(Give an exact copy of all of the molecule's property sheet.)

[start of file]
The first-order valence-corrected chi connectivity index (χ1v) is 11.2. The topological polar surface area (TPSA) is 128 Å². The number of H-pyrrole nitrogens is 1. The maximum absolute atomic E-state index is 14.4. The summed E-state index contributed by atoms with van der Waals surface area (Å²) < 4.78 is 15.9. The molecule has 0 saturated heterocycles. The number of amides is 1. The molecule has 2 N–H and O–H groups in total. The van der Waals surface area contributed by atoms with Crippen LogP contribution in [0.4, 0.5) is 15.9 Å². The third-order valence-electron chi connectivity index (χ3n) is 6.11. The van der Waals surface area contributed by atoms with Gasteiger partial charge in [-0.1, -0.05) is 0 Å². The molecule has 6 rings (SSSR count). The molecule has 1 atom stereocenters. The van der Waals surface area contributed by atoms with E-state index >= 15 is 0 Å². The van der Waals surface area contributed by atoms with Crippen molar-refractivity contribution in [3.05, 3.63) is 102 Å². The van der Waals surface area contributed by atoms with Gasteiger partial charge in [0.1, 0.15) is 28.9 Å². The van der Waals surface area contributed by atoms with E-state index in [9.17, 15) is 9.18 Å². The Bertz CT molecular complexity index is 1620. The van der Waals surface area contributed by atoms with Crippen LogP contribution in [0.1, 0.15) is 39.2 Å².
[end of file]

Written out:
The first-order valence-corrected chi connectivity index (χ1v) is 11.2. The topological polar surface area (TPSA) is 128 Å². The number of H-pyrrole nitrogens is 1. The maximum absolute atomic E-state index is 14.4. The summed E-state index contributed by atoms with van der Waals surface area (Å²) < 4.78 is 15.9. The molecule has 0 saturated heterocycles. The number of amides is 1. The molecule has 2 N–H and O–H groups in total. The van der Waals surface area contributed by atoms with Crippen LogP contribution in [0.4, 0.5) is 15.9 Å². The third-order valence-electron chi connectivity index (χ3n) is 6.11. The van der Waals surface area contributed by atoms with Gasteiger partial charge in [-0.1, -0.05) is 0 Å². The molecule has 6 rings (SSSR count). The molecule has 1 atom stereocenters. The van der Waals surface area contributed by atoms with E-state index >= 15 is 0 Å². The van der Waals surface area contributed by atoms with Crippen molar-refractivity contribution in [3.05, 3.63) is 102 Å². The van der Waals surface area contributed by atoms with Gasteiger partial charge in [0.1, 0.15) is 28.9 Å². The van der Waals surface area contributed by atoms with E-state index in [9.17, 15) is 9.18 Å². The Bertz CT molecular complexity index is 1620. The van der Waals surface area contributed by atoms with Crippen LogP contribution in [0.1, 0.15) is 39.2 Å².